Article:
The COVID-19 pandemic has left a permanent mark on the food service industry, affecting every facet of the way we once conducted business and forcing establishments to rapidly innovate. One of the most notable victims of COVID-19’s effect on food service is the self-serve buffet restaurant. The future of the buffet has been speculated on by industry experts everywhere - the COVID-19 virus is extremely contagious, making the future of these once favourite restaurants extremely uncertain. Have we seen the end of the buffet restaurant, or will these businesses be able to survive thanks to innovation and the implementation of COVID protocols?
Wearing masks has been shown to be an important component in the fight to reduce the spread of COVID-19, prompting municipal governments to adopt mask policies in order for people to continue enjoying some semblance of normalcy. Like many things, wearing a mask has become a source of controversy, sparking widespread debates about freedom and social responsibility. While enforcing a mask policy may not always be the popular option for businesses, it’s an undeniably important part of your risk management policy.
Businesses around the world are currently experiencing one of the toughest challenges they’ll ever face - maintaining and regaining customer trust in the midst of a pandemic. With the threat of COVID-19 transmission looming, businesses are being forced to juggle the issue of how to protect employees and customers while staying open and trying to turn a profit.
Effective training can turn any employee into a superstar who can use their new skills and knowledge to help grow a business, increase the bottom line, and become a leader among colleagues. Unfortunately, not all training is equal. Bad training can go just as far in the opposite direction, destroying the potential of employees by giving them bad information, not teaching best practices, and encouraging cutting corners.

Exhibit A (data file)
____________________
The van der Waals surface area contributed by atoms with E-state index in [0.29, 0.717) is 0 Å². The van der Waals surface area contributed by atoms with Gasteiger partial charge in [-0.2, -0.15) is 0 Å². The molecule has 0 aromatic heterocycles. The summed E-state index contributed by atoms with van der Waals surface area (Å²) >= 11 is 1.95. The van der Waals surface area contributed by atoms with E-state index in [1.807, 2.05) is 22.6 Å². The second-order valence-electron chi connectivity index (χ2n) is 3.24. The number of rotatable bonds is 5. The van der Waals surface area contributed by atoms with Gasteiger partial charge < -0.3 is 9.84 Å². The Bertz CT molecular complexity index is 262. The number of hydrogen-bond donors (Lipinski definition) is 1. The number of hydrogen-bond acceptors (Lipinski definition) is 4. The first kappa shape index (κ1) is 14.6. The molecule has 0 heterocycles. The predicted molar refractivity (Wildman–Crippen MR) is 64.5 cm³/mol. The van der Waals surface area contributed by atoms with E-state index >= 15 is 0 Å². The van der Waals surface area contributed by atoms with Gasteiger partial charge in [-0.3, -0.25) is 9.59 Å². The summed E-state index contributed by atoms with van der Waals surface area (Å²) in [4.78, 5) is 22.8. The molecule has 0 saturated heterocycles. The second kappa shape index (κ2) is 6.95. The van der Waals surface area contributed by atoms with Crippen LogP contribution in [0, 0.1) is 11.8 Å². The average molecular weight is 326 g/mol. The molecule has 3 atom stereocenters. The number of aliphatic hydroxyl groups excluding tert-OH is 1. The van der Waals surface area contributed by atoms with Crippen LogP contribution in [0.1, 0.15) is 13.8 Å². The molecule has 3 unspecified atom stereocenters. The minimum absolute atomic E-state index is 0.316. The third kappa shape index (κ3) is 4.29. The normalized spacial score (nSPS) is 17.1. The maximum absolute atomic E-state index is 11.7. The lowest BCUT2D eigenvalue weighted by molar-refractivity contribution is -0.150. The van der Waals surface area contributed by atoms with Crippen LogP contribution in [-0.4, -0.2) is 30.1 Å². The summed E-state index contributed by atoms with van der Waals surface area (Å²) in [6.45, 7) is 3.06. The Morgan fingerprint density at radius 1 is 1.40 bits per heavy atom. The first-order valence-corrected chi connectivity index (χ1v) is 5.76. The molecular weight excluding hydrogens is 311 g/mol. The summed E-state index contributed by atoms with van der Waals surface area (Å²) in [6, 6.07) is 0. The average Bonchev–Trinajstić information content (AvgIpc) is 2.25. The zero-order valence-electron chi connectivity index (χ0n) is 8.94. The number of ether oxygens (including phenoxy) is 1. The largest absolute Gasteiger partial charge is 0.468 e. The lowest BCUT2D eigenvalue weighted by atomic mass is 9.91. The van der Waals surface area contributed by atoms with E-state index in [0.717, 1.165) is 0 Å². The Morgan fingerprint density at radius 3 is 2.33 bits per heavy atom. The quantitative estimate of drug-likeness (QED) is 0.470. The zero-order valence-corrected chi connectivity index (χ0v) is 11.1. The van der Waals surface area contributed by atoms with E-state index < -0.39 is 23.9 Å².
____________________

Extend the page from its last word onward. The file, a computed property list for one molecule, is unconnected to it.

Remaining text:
As the COVID-19 pandemic continues to evolve, the foodservice industry is forced to adapt in order to survive unpredictable times. New practices and processes are being adopted by restaurants to protect food handlers and customers from COVID-19. With the reopening of the country seemingly on the horizon, it is critical that the foodservice industry take appropriate measures to continue protecting those that rely on it the most.
The foodservice industry is currently facing an unprecedented challenge in the form of the COVID-19 pandemic. The crisis has forced businesses to adopt brand new practices and processes to ensure that they can still get food and beverages to customers safely and efficiently. From getting serious about food safety to offering revolutionary services like contactless delivery, there are plenty of strategies restaurants can adopt in order to adapt to these strange circumstances.
With the COVID-19 pandemic drastically changing nearly every aspect of our lives, many have come to rely on food delivery as a source of comfort during these difficult times. As the demand for takeout and delivery increases, restaurants have temporarily waived delivery fees and focused their efforts on offering the safest possible takeout experience for customers. COVID-19 has been shown to live on surfaces like cardboard for up to 24 hours, and multiple days on plastic and stainless steel surfaces. Naturally, this has led to questions about the safety of delivery and takeout options.
A great chat with one of our past food safety trainers, Chef Jason McBride. Kevin Freeborn is the President and co-founder of the Food Safety Market. The company develops and delivers food safety courses.
Coronavirus (COVID-19) has infected more than 36 million people worldwide [updated as of October 10], prompting many to worry about transmission of the virus, especially with regards to our eating habits. The respiratory virus, which has recently made its way to North America, presents symptoms including coughing, fever, shortness of breath, but can lead to pneumonia, kidney failure, and severe acute respiratory syndrome in more severe cases. Here’s what you need to know about coronavirus and food safety.